Xiidra has just been introduced to dry eye sufferers, the first new prescription eye drops for dry eyes in 13 years. Restasis was the last new one and was approved by the FDA in 2003. But there has been a lot of research in those years and 2003 when Restasis was first introduced, people didn’t really know much about dry eye as a condition. What they knew of it was more of a description of its symptoms. So what does Xiidra provide that Restasis doesn’t, and vice versa?
Xiidra’s Benefits Over Restasis
Restasis is a pharmaceutical-grade product but is only approved for the treatment of dry eye and it’s primary benefit is that it helps people with dry eye eventually begin to recover higher quality eye moisture. Xiidra has been approved not just for the treatment of dry eye signs, but for its symptoms as well. It sounds like a technicality, but it’s a big one!
Xiidra treats the symptoms such as dryness, redness, pain, headaches, irritation, and the like, and some patients experience improvements within two weeks, more by six weeks, and most by 12 weeks of use. That’s a big improvement on Restasis, which is recommended to be used for six months before most patients see improvement, and then it is only in increasing tear production. The six-month issue has been one of the big problems for those using Restasis and many quits using it before they reach the benefit stage. Buying Restasis at the cash price (not considering insurance coverage) usually, runs about $400 per month for people using two drops per day per eye. Xiidra costs can be comparable, but they offer a coupon program here Xiidra Coupon.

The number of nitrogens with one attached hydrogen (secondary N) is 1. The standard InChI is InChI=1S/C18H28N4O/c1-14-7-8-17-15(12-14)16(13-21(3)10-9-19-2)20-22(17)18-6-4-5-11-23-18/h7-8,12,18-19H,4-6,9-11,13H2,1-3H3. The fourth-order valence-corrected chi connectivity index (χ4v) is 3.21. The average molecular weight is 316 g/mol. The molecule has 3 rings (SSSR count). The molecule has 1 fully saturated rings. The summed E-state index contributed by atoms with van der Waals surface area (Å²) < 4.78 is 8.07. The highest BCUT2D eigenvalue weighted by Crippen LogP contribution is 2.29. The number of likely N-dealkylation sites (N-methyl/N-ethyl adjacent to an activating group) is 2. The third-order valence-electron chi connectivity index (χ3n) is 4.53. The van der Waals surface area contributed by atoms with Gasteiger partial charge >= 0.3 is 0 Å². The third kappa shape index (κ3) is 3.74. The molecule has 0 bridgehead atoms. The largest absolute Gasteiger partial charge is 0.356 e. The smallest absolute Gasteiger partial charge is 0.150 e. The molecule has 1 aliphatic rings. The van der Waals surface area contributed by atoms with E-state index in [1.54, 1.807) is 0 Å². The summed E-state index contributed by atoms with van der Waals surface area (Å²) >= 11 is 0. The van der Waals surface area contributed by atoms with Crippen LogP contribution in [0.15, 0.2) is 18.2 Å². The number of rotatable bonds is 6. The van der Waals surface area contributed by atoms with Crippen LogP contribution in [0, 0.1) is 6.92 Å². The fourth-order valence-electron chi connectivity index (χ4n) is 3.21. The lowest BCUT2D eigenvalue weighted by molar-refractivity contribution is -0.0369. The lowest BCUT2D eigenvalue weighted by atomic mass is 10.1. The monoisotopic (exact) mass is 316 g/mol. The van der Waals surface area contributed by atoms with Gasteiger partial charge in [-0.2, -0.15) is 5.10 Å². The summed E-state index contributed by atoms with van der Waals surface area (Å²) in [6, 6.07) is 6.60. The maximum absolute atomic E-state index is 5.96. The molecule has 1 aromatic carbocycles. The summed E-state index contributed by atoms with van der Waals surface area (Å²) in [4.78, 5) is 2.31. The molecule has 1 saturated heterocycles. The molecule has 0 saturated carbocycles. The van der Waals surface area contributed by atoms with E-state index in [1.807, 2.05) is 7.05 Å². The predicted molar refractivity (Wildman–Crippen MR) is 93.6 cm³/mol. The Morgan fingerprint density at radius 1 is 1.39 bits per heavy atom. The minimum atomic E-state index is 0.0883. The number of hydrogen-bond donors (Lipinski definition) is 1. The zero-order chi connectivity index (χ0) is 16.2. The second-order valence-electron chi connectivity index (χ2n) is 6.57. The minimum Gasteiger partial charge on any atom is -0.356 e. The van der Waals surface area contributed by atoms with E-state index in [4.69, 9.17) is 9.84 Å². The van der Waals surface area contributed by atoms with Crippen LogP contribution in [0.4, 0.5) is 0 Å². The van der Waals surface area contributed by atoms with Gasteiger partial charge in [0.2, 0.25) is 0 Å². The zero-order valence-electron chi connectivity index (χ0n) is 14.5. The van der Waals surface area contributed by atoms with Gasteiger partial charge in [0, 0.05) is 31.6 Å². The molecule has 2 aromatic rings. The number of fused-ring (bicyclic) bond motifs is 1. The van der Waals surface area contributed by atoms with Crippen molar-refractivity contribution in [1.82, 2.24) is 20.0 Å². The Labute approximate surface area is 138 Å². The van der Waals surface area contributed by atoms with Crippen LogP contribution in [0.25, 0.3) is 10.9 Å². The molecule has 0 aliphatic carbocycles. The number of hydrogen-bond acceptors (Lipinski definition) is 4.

Restasis and Xiidra Side Effects
As mentioned, some using Restasis experience a burning sensation when they apply the drops. There are some who have a similar response to Xiidra, but the numbers appear lower – at least from the trials run to get FDA approval. Those numbers could climb as Xiidra begins to see more widespread use, but it does not seem to be a huge factor.
Other side effects experienced by those using Xiidra during the trial phase, but at a much lesser level, include a strange or bad taste in the mouth and blurry vision right after application of the drops. Also, no tests were done with women who were pregnant or breastfeeding. For those who are breastfeeding or pregnant, check with your doctor, but it’s probably better to avoid the use of any medications during that time. Learn more about Xiidra's contraindications and side effects here!
Restasis users are generally told not to wear contact lenses while using their eye drops. Xiidra users can still wear contacts; they just have to remove them before putting the drops in their eyes and then wait at least 15 minutes before putting the lenses back in. Even easier, you can just use Xiidra before inserting the lenses in the morning and then again after taking them out at night. Read here for more tips on contact lens-related dry eye.
Most people believe Xiidra is a step up from anything else available, and time will tell if this is the case. Have you tried Xiidra yet? What about Restasis? Any success stories out there? Want to forget about all these drops and cure your dry eye naturally? Click Here to learn how to cure dry eye naturally!